Review: Drug lord biopic Narcos is a habit well worth forming
SOMETIMES the familiar can be a crime drama’s best friend rather than its mortal enemy.
In Netflix’s excellent cocaine-wars epic Narcos, which arrived on Friday begging you to binge-snort all 10 episodes, the familiar is the GoodFellas vibe that runs through it like an electric current.
Scorsese’s masterpiece is regularly – and, you have to assume, consciously – recalled with the use of freeze-frames and an omniscient voiceover by laconic Drug Enforcement Administration (DEA) agent Steve Murphy (a sturdy Boyd Holbrook).
Narcos, directed by José Padilha, traces the meteoric rise and bullet-riddled fall of Colombian drug lord Pablo Escobar, “The King of Cocaine”, played with controlled menace by Wagner Moura, who starred in Padhila’s Elite Squad and its sequel. Everyone knows how the story ends, but it’s the getting there that matters.
We see how, even before the 1980s cocaine explosion turned this paunchy, deceptively average-looking man into the wealthiest and most ruthless criminal in history, his power and influence in Colombia were already immense and terrifying. He had most of the police force in his pocket, which gave him a free pass to brazenly smuggle huge quantities of cigarettes and electrical goods into the country in plain view.
In one quietly chilling scene, when a team of elite, heavily-armed cops stops his convoy of trucks at the border, he calmly identifies each of them by name and then casually chats about their families in minute detail. He’s made his point; the convoy is waved through.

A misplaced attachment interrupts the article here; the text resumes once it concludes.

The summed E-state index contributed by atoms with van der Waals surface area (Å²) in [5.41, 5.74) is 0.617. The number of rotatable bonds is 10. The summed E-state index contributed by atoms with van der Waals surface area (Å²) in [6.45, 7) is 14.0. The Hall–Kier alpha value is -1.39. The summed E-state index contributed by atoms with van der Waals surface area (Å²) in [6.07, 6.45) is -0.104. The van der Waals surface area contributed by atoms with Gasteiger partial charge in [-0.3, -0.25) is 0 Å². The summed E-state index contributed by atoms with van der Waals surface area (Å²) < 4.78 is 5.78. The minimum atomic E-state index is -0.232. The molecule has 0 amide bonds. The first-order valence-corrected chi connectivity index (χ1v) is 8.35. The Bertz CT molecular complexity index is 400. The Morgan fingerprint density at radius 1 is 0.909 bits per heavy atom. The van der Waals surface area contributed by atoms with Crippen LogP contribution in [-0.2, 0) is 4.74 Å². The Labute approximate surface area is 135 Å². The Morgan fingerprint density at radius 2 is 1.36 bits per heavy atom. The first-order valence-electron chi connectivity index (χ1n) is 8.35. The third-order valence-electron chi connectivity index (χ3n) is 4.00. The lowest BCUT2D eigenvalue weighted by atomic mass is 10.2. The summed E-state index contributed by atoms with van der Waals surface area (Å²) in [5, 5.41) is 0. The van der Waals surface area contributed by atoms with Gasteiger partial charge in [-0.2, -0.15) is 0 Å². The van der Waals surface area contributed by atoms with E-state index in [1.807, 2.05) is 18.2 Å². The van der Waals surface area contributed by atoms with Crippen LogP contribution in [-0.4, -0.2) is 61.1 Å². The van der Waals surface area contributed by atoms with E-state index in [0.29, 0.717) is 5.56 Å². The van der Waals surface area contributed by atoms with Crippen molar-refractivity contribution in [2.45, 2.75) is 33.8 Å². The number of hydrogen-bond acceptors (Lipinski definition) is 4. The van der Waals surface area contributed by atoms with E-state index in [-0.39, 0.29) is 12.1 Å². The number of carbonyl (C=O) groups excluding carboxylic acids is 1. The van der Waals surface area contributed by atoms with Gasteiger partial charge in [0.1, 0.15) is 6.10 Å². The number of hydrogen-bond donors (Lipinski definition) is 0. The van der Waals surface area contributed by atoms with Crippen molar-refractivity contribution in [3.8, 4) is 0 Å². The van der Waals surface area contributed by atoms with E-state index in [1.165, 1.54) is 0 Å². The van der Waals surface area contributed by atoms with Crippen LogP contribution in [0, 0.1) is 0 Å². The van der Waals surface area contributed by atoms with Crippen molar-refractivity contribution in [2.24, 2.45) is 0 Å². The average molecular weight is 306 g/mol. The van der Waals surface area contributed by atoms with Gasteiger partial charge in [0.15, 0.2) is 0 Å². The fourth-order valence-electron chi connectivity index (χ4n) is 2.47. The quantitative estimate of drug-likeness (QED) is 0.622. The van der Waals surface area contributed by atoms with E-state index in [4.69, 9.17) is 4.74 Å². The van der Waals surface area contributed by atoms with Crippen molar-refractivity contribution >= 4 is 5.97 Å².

Escobar didn’t so much get involved in the international cocaine trade as invent it. Before him, says Murphy, over scenes of him busting flip-flop-wearing Miami hippies carrying backpacks stuffed with dope, “Nobody worried about cocaine in America. All we cared about was grass.”
They’re soon very worried indeed as Escobar starts flooding Miami, then the rest of the country, with nose candy. No matter how much of the history you know, the sheer scale on which Escobar was producing and distributing the stuff from numerous labs in the Colombian rainforest is still jaw-dropping.
Thousands of kilos of coke a week were being transported, in spare tyres, small aircraft, inside the stomachs of pregnant drug mules, baked into the bodywork of cars, and hidden in just about every food and drink export imaginable, including Coca-Cola. Escobar literally put the coke back into Coke.
Narcos, which really kicks off in episode two when Murphy relocates to Bogota and teams up with more seasoned agent Javier Pena (Pedro Pascal), ingeniously weaves real-life footage – including Ronald and Nancy Reagan’s absurd “Just say no” campaign – into the blend. Instantly addictive.
There’s much that’s familiar in ITV’s three-parter The Trials of Jimmy Rose, too, and none of it is good. Ray Winstone, who’s perfected the art of playing Ray Winstone, is an ageing career criminal just out of the nick after a 12-year stretch for armed robbery.
He discovers his wife (Amanda Redman) no longer loves him and his son doesn’t want him in his life. He’s not much good with smartphones, either.
Two-thirds of the way through episode one, it suddenly goes all Harry Brown-shaped, innit, as Jimmy turns into a lone avenger hell bent on rescuing his junkie granddaughter from the clutches of scummy drug dealers.
I wish Harry – sorry, Jimmy – good luck with his mission, but I won’t be hanging around for two weeks to see how he does.